Is Fundamental Education a Right of Every Child?

“He, who opens a school door, closes a prison.”Victor Hugo

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Future of a nation depends on the education of the children. It’s the education that makes a child a noble person. So, they should not be deprived of their elementary right to education. But, unfortunately, a large number of children still have not signed up for primary education. Considering this, Indian Parliament passed RTE (Right to Education Act) on August 4, 2009.  April 1, 2010….a historic day for all Indians. On this day, RTE act came into effect.

Highlights of the Act

  • This act provides a provision of compulsory and free education to every child between the age group of 6 to 14 years.
  • Madarsas (protected under Article 29 and 30), Sainik School, Navodaya Vidyalaya and Kendriya Vidyalaya are excluded from this act. These schools are kept under “specified category.”
  • As per this act, until the completion of the basic education, no child shall be required to pass a board exam, held back or debarred.
  • A provision for special training to those students, who had dropped-out due to certain reasons, is also provided by this act.
  • This act inhibits admission interview for the child, capitation fees and donations.
  • This act also prohibits the unrecognized schools.
  • Under Section 12 of this act, it’s mandatory for private educational institutes to keep 25% reservation for the children, belonging to disadvantaged and weaker groups. For these students, the private schools will get reimbursement from the state government. The state administration would reimburse either per child expenses in state schools or a sum equivalent to the fees charged by the school, whichever is lower.
  • Section 19 of the act specifies the recognition criteria for the private schools.  These criteria include Head Teacher cum office room, adequate sized library, school buildings, fencing and boundary walls, one-classroom-one-teacher, toilets of specific dimensions, playground and drinking water facilities.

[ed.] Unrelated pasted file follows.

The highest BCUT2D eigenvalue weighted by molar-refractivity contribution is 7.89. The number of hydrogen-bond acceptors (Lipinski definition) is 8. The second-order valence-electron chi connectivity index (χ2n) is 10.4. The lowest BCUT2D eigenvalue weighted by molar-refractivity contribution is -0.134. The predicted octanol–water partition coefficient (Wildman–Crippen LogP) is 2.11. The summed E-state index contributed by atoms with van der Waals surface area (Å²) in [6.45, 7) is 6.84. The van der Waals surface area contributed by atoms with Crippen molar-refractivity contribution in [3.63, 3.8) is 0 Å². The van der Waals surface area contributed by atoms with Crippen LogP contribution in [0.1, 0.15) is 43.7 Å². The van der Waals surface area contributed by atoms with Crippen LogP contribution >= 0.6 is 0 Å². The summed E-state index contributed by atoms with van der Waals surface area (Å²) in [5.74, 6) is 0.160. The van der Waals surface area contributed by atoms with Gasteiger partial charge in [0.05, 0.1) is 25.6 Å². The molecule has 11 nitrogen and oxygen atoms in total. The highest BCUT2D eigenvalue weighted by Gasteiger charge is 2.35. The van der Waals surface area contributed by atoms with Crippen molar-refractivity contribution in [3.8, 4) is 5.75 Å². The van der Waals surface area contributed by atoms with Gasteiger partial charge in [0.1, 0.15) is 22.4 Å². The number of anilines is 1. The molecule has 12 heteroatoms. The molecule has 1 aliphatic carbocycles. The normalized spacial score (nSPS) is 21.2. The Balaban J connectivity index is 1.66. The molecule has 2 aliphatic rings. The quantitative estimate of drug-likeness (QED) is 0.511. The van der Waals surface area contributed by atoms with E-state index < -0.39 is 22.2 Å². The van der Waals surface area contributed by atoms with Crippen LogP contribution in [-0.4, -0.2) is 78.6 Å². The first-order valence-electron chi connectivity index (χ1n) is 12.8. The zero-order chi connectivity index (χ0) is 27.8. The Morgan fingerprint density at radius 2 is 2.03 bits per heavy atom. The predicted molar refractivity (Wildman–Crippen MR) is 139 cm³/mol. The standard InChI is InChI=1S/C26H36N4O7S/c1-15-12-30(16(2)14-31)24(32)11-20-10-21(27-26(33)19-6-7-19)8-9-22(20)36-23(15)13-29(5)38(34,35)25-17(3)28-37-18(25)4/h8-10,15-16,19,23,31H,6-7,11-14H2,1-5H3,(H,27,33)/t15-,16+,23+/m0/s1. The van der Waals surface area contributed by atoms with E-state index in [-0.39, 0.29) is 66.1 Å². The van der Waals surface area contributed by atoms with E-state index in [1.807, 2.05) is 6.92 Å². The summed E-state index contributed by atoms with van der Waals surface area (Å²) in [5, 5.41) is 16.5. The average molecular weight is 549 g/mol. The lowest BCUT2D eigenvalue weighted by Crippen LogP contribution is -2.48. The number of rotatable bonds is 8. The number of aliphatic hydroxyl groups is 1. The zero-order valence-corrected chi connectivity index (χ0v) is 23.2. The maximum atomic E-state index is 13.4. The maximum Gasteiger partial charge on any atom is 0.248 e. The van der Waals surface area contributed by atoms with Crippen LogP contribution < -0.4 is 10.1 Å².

Maximum time duration of 3 years has been set for those schools, which are established before the initiation of the act, to comply with these regulations. The recognition of those schools, which fails to comply, will be withdrawn.
  • According to the section 21(1) and 21(2) of the act, a School Management Committee (SMC) shall be framed by all government-aided and government schools. The committee will be comprised of the elected representatives of the teachers, guardians, parents and local authority. SMCs will perform the following functions:
  • Monitoring the work of the school.
  • Monitoring the utilization of government grants.
  • Preparing developmental plans for the school.

Prior to the implementation of this act, the quality education was within the reach of only a few children of the specific society. This act has exposed the poor and weaker children from rural areas to education.

In my opinion, it’s one of the most appreciable steps taken by the government.